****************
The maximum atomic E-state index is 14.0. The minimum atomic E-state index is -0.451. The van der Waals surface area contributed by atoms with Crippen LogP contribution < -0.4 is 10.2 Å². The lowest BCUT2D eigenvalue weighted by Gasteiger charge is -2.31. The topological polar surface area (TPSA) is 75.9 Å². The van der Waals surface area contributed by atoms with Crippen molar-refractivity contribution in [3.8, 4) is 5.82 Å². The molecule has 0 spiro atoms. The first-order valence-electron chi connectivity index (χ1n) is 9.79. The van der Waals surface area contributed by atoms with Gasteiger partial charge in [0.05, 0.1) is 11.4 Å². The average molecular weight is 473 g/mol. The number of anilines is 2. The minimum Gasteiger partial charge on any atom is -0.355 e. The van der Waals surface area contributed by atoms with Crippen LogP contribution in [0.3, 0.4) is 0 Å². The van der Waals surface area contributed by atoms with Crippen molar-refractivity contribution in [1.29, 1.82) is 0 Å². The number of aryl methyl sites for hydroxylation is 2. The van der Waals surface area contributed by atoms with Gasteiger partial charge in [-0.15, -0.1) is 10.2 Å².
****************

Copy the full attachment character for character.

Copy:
The maximum atomic E-state index is 14.0. The minimum atomic E-state index is -0.451. The van der Waals surface area contributed by atoms with Crippen LogP contribution < -0.4 is 10.2 Å². The lowest BCUT2D eigenvalue weighted by Gasteiger charge is -2.31. The topological polar surface area (TPSA) is 75.9 Å². The van der Waals surface area contributed by atoms with Crippen molar-refractivity contribution in [3.8, 4) is 5.82 Å². The molecule has 0 spiro atoms. The first-order valence-electron chi connectivity index (χ1n) is 9.79. The van der Waals surface area contributed by atoms with Gasteiger partial charge in [0.05, 0.1) is 11.4 Å². The average molecular weight is 473 g/mol. The number of anilines is 2. The minimum Gasteiger partial charge on any atom is -0.355 e. The van der Waals surface area contributed by atoms with Crippen LogP contribution in [0.3, 0.4) is 0 Å². The van der Waals surface area contributed by atoms with Crippen molar-refractivity contribution in [1.29, 1.82) is 0 Å². The number of aryl methyl sites for hydroxylation is 2. The van der Waals surface area contributed by atoms with Gasteiger partial charge in [-0.15, -0.1) is 10.2 Å².